I'm very late to the party with this post, but wanted to weigh in.
Why are the allied health professions not represented on Star Trek?
As a practicing physical therapist, I think these roles still are relevant in the world of the future. Here are my reasons why, from the point of view of my profession.
The first thing that everyone needs to keep in mind is that human mobility is way more complex than simple musculoskeletal injury. It's not just the musculoskeletal system, but also the central nervous system and the motor map in the brain, the endocrine system, the cardiovascular system, as well as the person's thoughts, beliefs and energetics around how they move that make movement happen. Therapy treats all of this!
With their current training, a general practitioner, or even most specialized MDs, can't do what a therapist does. In the hospital, if the person can't just pop up out of bed (and much of the time they can't), doctors don't know how to instruct them in the correct techniques. If the person's vital signs are unstable, doctors know what the safe range is for exercise, but they don't know the practical piece of how to actually do that during an exercise session. (I've seen them try and it never goes well. :) I also frequently got orders for patients that actually were not appropriate for exercise once I reviewed their lab profiles, and I spent a good amount of time educating the medical team on when the person could safely start activity. What I do is a completely different skill set than what they do.
This is also true in the outpatient orthopedic setting. When I get an order from a doctor, it contains a very generalized diagnosis, but it is up to me to figure out specifically what is going on and decide a plan of care. I've also seen that docs have no idea how to teach or progress an exercise program. They're great at what they do, but therapy is a different skill set.
In order for a general practitioner to be qualified to do what a therapist would do, they would need at minimum an additional three years of training beyond the current medical curriculum. This does not even account for the interspecies component that would be present in Starfleet! I think it would be highly unlikely that the doctors of the future would add this component on to their curriculum, especially since the therapy skill set is fairly different from what they do, and most GP s have enough on their plate without this.
For technology, it could take over a part, but not all, of what therapists do. People tend to think that pain and acute injury is a large part of what physical therapists do, but in reality it's just the tip of the iceberg. Sure, a medical device can definitely handle the simple acute stuff- someone broke their hand/nose/etc. on the holodeck after tripping over loose gravel and falling onto it. However, the majority of patients that need therapy are in for more complex stuff.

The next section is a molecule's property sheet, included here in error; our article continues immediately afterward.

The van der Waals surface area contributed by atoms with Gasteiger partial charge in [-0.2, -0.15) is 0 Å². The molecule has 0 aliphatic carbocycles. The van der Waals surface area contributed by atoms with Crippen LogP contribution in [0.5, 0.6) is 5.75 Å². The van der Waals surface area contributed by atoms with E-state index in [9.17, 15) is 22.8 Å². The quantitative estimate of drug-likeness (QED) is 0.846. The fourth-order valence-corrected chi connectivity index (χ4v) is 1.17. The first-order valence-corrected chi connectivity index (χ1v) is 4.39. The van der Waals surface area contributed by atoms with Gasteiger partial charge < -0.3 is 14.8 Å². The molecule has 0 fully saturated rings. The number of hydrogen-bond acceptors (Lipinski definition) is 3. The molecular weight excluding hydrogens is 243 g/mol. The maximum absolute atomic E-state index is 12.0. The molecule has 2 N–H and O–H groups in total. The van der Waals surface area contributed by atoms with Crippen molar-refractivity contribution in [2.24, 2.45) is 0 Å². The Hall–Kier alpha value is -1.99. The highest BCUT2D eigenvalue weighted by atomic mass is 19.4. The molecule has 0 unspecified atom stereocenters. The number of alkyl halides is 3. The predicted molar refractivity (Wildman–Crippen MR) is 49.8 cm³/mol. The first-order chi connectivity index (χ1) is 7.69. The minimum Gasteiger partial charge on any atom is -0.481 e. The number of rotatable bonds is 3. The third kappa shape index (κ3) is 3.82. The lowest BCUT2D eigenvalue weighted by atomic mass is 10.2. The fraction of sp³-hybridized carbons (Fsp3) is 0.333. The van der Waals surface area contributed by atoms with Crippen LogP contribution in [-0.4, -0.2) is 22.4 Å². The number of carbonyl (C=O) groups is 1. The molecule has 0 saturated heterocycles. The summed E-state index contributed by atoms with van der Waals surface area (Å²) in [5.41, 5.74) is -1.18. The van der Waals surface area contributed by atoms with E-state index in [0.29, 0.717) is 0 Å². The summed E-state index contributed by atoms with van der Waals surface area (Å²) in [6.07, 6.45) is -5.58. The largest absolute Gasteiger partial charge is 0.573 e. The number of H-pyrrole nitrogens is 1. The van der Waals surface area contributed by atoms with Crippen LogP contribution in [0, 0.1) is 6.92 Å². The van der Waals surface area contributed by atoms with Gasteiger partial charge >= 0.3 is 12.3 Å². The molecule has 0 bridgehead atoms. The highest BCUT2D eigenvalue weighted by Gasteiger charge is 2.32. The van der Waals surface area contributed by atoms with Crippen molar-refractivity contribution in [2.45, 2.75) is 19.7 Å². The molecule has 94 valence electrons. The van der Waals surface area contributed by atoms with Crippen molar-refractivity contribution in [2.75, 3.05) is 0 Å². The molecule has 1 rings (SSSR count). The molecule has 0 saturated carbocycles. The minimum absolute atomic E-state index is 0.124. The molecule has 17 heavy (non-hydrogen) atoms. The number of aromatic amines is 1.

Example: A patient comes in complaining of knee pain while running. You could run a tricorder scan and see that the person's kneecap and IT band are inflamed. A medical device can definitely fix the acute inflammation. But...did you fix the symptom, or the cause?
You fixed the symptom, of course! The person will feel better for a couple of weeks and then come back to you with the exact same problems. This is because you never fixed the cause.
If this same patient goes to a physical therapist, they will do a gait analysis of the person while running. They could notice any number of irregularities in the way the person runs. Some of these have causes in the musculoskeletal system (stiff feet, flat feet, torsion at the femur, weakness of muscles, and the list goes on...), some of the irregularities are due to other systems, and many, many more of these irregularities have causes in the motor patterns of the brain. Even after the physical therapist and the doctor collaborate to address all of the musculoskeletal and systemic things going on, not just the initial painful symptoms, those motor patterns still need to be retrained, because they often don't automatically straighten themselves out once the musculoskeletal items get fixed. This is still the job of therapy.
There doesn't seem to be a technological thingie in the 24th century that you can point at someone that will automatically retrain their motor patterns. If there was, people would have no need to actually learn a sport. Captain Janeway would not keep getting knots in her neck and upper trapezius muscles. (Voyager: Resolutions) And Ensign Nog would not have phantom limb pain after he lost his leg (DS9: It's Only a Paper Moon).
This is an example from the PT perspective, and I believe that other allied health professionals could offer similar ideas from their own point of view. There was a good argument made that our roles would change, such as being less involved in the management of acute injuries, which makes a lot of sense. However, I think that the needs of the crew would still be such that having onboard allied health professionals would make more sense than having to ship a crew member back to a starbase (and thus losing that person's contribution to the ship) every time they need therapy. After all, most people pursue their rehab program while still living their daily work and social lives.
So, why do the allied health professions never show up in the series?
I think it's for the same reason we never show up in any medical TV series. What allied health practitioners do takes patience and skill and perseverance, but it's not sexy, and doesn't make for good TV. :) Instead, we work quietly behind the scenes to help get people better.